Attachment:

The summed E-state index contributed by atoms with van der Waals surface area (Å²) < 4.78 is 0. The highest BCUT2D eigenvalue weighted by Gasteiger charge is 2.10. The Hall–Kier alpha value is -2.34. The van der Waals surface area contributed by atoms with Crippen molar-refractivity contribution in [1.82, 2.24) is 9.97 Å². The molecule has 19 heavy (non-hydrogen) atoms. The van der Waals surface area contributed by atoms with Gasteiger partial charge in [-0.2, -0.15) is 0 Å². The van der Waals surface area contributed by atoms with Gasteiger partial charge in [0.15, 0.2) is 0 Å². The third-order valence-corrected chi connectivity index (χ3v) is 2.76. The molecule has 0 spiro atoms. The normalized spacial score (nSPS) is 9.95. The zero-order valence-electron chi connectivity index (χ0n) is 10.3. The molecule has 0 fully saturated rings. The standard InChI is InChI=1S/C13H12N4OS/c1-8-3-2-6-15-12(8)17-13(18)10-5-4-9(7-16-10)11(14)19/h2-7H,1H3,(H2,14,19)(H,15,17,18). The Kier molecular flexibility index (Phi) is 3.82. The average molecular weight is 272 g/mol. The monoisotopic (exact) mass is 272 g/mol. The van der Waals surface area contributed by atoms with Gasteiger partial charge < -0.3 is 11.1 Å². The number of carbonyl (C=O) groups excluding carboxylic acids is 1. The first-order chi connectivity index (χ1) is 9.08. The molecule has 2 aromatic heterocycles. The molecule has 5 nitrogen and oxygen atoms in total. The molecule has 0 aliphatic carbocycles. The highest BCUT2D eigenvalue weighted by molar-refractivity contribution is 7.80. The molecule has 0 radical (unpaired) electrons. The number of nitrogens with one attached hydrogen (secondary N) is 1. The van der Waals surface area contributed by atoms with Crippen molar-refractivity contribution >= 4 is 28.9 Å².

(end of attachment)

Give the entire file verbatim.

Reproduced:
The summed E-state index contributed by atoms with van der Waals surface area (Å²) < 4.78 is 0. The highest BCUT2D eigenvalue weighted by Gasteiger charge is 2.10. The Hall–Kier alpha value is -2.34. The van der Waals surface area contributed by atoms with Crippen molar-refractivity contribution in [1.82, 2.24) is 9.97 Å². The molecule has 19 heavy (non-hydrogen) atoms. The van der Waals surface area contributed by atoms with Gasteiger partial charge in [-0.2, -0.15) is 0 Å². The van der Waals surface area contributed by atoms with Gasteiger partial charge in [0.15, 0.2) is 0 Å². The third-order valence-corrected chi connectivity index (χ3v) is 2.76. The molecule has 0 spiro atoms. The normalized spacial score (nSPS) is 9.95. The zero-order valence-electron chi connectivity index (χ0n) is 10.3. The molecule has 0 fully saturated rings. The standard InChI is InChI=1S/C13H12N4OS/c1-8-3-2-6-15-12(8)17-13(18)10-5-4-9(7-16-10)11(14)19/h2-7H,1H3,(H2,14,19)(H,15,17,18). The Kier molecular flexibility index (Phi) is 3.82. The average molecular weight is 272 g/mol. The monoisotopic (exact) mass is 272 g/mol. The van der Waals surface area contributed by atoms with Gasteiger partial charge < -0.3 is 11.1 Å². The number of carbonyl (C=O) groups excluding carboxylic acids is 1. The first-order chi connectivity index (χ1) is 9.08. The molecule has 2 aromatic heterocycles. The molecule has 5 nitrogen and oxygen atoms in total. The molecule has 0 aliphatic carbocycles. The highest BCUT2D eigenvalue weighted by molar-refractivity contribution is 7.80. The molecule has 0 radical (unpaired) electrons. The number of nitrogens with one attached hydrogen (secondary N) is 1. The van der Waals surface area contributed by atoms with Crippen molar-refractivity contribution >= 4 is 28.9 Å².